The Environmental Impacts of Drones on the Human and Natural Environment
Drones provide enormous benefits but also have significant environmental impacts. They can wreak havoc in ecosystems and human environments if not used appropriately and in limited numbers in limited locations. While the then-new regulations seemed to reign some potential impacts, it was done without the knowledge an Environmental Assessment (EA) would provide to guide and define what regulations are needed. Commercial and hobbyist “model” drones, as the FAA refers to them, are referenced as Unmanned Aerial Vehicles (UAVs). In previous efforts to protect wildlife from intrusive drones, we found inadequacies in the Federal Aviation Administration’s (FAA) process as it formulates policy and the regulations published in September 2015.
We found that the FAA was ignoring the National Environmental Policy Act (NEPA). We petitioned them to follow NEPA and conduct an EA. NEPA is the foundation all of us depend on for protecting ecosystems, the nonhuman species living there, and the human environment. We next received a request from the Council of Environmental Quality (CEQ) for further documentation, which we sent. The CEQ is in the White House and was created by NEPA.
Then-President Obama, relating to the model drone that crashed on the White House lawn over the weekend in 2015 stated, “We don’t really have any kind of regulatory structure at all for it.”
Fast-forward to 2020, the FAA posted that there are 854,650 commercial and hobbyist drones registered with that agency. We assume there are more drones now as he registration requirement is relatively new. The number of recreational drones filling the sky will increase and so will the impacts. Add to that are the many commercial businesses and medical facilities that are be investing in drone-delivery. Amazon and others have been testing prototypes and getting licensing established.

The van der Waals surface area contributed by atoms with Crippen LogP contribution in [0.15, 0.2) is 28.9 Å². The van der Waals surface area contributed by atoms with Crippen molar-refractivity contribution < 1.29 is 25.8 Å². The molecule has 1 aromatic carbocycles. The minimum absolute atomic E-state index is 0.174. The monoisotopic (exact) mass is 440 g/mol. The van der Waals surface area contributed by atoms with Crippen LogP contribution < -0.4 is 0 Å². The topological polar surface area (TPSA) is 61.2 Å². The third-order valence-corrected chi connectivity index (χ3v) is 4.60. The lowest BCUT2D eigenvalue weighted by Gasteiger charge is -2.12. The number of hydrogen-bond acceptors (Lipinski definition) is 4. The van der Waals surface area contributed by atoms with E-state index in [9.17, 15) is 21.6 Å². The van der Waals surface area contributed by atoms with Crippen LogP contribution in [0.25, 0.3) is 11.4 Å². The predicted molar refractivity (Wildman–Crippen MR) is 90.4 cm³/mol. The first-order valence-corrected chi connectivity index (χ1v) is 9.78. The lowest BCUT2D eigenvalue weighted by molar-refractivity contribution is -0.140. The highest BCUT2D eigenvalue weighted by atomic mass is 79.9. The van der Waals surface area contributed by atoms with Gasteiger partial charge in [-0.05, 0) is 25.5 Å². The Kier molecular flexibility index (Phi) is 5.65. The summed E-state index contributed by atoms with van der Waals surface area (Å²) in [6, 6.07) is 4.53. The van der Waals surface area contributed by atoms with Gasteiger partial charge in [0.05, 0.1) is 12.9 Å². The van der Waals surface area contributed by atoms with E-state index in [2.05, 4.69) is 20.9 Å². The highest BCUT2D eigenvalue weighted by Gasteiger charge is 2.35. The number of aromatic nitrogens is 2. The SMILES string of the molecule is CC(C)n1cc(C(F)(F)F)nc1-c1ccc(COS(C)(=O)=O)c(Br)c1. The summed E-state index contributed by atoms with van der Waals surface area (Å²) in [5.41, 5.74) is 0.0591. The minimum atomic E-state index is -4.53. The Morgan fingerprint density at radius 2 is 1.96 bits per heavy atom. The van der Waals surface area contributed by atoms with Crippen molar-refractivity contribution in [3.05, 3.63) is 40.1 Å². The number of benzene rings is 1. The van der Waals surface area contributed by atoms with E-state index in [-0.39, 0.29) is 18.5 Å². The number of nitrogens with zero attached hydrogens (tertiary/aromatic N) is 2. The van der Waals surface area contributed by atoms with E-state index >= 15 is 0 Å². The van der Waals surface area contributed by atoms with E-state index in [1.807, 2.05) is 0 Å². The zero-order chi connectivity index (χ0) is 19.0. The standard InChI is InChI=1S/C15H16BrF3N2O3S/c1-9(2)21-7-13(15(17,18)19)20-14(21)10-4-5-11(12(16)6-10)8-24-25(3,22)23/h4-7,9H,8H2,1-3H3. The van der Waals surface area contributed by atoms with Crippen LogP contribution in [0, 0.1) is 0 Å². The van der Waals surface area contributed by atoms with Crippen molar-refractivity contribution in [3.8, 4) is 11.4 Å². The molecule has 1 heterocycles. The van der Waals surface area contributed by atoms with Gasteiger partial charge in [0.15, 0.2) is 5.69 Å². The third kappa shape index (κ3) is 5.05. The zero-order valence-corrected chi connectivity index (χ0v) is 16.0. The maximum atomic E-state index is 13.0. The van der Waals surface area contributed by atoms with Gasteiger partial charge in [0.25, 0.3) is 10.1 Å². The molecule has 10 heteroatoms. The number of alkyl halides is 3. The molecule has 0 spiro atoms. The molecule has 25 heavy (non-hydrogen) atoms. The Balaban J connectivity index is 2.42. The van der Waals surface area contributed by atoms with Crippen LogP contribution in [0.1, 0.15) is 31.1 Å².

Green Vegans believes an Environmental Assessment was required when it established regulations in 2015. And, we believe that an environmental review under NEPA should have led to an Environmental Impact Statement (EIS). The public, wildlife, and wildlife protection agencies need an EIS on drones for planning and understanding how drones impact birds, for instance. It is the way everyone understands the acceptable from the unacceptable environmental impacts on the natural and human environments.
In the coming months, we will be reviewing current data published by researchers on this topic. We have no doubt that an EIS is needed more than ever. After that research, we will send another request to the FAA and CEQ.
Road barriers are the sections of concrete walls that run between lanes of opposing traffic on highways. These safety dividers for vehicles and their occupants can stretch for miles without interruption on interstates. They are walls, many of them several miles long, without any way for wildlife to pass. Studies about some of their impacts on wildlife have been contradictory. Despite what intuition tells us, our past research indicated it was not consistently indicated that wildlife and domesticated individuals were being unreasonably impacted by road barriers.
Our position is that, at minimum, these barriers must be modified to allow wildlife passage. We also have concerns about the environmental impacts that include habitat fragmentation, free movements to and from areas where wildlife will find mates, food, shelter and a sense of safety. The construction of wildlife corridors built as “lids” and tunnels over and under interstate highways can be effective, but as a program, are expensive and unlikely to be installed as often as needed. Green Vegans will revisit this issue when we have a volunteer to do the research.